Increase in annual-average daily mean temperature from 1960 to 2011 (in °C). Most of Australia has experienced warming over the past 50 years, with some areas experiencing warming since 1960 of up to 1°C.
The warming trend has occurred against a backdrop of natural, year-to-year climate variability. Most notably, El Niño and La Niña events during the past century have continued to produce the hot droughts and cooler wet periods for which Australia is well known. 2010 and 2011, for example, were the coolest years recorded since 2001 due to two consecutive La Niña events.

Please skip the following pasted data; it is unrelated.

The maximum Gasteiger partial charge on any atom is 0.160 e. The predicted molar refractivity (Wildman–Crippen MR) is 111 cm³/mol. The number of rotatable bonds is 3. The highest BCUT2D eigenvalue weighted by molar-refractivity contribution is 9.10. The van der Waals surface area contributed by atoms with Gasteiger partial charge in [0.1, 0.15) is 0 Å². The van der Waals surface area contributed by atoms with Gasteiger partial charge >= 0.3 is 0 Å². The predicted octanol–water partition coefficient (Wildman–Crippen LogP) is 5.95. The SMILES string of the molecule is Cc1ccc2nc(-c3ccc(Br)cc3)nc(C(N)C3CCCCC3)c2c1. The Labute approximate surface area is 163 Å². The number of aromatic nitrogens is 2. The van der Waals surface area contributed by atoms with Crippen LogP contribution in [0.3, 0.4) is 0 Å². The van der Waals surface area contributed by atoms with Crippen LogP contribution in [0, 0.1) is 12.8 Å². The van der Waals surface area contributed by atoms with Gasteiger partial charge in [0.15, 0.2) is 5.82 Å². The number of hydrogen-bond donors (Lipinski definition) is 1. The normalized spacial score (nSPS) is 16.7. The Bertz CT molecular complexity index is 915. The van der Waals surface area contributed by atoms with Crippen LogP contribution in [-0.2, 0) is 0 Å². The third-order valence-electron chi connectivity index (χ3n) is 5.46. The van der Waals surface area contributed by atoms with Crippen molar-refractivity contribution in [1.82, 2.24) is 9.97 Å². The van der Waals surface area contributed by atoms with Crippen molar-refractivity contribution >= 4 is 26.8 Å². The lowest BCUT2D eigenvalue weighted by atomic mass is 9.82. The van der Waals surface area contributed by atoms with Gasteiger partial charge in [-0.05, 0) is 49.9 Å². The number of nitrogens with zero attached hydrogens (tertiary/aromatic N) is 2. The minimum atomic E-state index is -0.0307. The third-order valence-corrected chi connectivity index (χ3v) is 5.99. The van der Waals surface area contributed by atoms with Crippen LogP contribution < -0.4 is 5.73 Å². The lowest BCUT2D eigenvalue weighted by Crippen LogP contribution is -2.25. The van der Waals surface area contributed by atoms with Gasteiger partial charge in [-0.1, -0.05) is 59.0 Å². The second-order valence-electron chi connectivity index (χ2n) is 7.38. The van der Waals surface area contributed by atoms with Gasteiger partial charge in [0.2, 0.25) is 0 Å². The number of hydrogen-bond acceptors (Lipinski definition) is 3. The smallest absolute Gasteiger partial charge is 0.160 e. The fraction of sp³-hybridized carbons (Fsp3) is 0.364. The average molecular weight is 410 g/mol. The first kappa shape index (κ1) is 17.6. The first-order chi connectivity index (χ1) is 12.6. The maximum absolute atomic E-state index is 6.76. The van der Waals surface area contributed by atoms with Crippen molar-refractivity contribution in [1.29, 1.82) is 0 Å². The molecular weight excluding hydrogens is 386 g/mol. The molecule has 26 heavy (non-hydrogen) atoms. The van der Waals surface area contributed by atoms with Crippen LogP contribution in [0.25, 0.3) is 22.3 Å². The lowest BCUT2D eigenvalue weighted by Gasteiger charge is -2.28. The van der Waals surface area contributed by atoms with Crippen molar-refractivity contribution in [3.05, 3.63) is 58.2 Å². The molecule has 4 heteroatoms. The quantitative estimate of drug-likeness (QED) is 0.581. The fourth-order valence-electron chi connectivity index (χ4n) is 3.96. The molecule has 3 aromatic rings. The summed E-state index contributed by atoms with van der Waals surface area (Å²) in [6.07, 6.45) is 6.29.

Australian annual-average daily maximum temperatures have increased by 0.75 °C since 1910, with most of the warming trend occurring since 1970. There has been an increase in the frequency of warm weather and decrease in the frequency of cold weather.
Consecutive La Niña events in the past two years, however, have kept average maximum temperatures below the long-term average – by 0.24 °C in 2010 and 2011. Very few extreme hot maxima were recorded during these two years, with the exception of three heat waves in 2011 in southeast Western Australia and central South Australia in January and February, southeast Australia in August, and in northwest Western Australia in December.
Australian annual-average overnight minimum temperatures have warmed more rapidly than daytime maximum temperatures. Minimum temperatures have warmed by more than 1.1 °C since 1910 – with more than 0.8 °C of that warming occurring since 1960.